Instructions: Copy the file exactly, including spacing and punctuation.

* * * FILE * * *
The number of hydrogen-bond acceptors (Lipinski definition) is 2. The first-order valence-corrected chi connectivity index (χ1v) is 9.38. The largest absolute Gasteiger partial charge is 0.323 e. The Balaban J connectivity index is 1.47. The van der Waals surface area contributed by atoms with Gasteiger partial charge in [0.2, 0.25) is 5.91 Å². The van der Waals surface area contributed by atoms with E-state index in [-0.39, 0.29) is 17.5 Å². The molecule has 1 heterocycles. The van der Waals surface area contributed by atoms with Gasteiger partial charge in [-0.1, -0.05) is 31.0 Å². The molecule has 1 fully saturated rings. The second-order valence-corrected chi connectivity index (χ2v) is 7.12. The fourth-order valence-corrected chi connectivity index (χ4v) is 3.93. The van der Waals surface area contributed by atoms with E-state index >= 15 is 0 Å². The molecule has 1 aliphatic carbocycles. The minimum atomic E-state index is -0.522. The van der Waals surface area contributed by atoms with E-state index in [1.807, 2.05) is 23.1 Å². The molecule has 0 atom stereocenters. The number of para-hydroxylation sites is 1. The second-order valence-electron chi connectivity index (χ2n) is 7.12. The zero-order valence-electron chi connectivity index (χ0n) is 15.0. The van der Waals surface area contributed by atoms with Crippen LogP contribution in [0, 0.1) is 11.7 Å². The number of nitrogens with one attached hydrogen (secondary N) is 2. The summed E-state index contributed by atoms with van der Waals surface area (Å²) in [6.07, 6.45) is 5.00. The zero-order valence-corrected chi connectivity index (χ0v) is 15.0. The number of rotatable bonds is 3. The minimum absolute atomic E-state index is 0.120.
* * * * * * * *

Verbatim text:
The number of hydrogen-bond acceptors (Lipinski definition) is 2. The first-order valence-corrected chi connectivity index (χ1v) is 9.38. The largest absolute Gasteiger partial charge is 0.323 e. The Balaban J connectivity index is 1.47. The van der Waals surface area contributed by atoms with Gasteiger partial charge in [0.2, 0.25) is 5.91 Å². The van der Waals surface area contributed by atoms with E-state index in [-0.39, 0.29) is 17.5 Å². The molecule has 1 heterocycles. The van der Waals surface area contributed by atoms with Gasteiger partial charge in [-0.1, -0.05) is 31.0 Å². The molecule has 1 fully saturated rings. The second-order valence-corrected chi connectivity index (χ2v) is 7.12. The fourth-order valence-corrected chi connectivity index (χ4v) is 3.93. The van der Waals surface area contributed by atoms with E-state index >= 15 is 0 Å². The molecule has 1 aliphatic carbocycles. The minimum atomic E-state index is -0.522. The van der Waals surface area contributed by atoms with E-state index in [1.807, 2.05) is 23.1 Å². The molecule has 0 atom stereocenters. The number of para-hydroxylation sites is 1. The second-order valence-electron chi connectivity index (χ2n) is 7.12. The zero-order valence-electron chi connectivity index (χ0n) is 15.0. The van der Waals surface area contributed by atoms with Crippen LogP contribution in [0, 0.1) is 11.7 Å². The number of nitrogens with one attached hydrogen (secondary N) is 2. The summed E-state index contributed by atoms with van der Waals surface area (Å²) in [6.07, 6.45) is 5.00. The zero-order valence-corrected chi connectivity index (χ0v) is 15.0. The number of rotatable bonds is 3. The minimum absolute atomic E-state index is 0.120.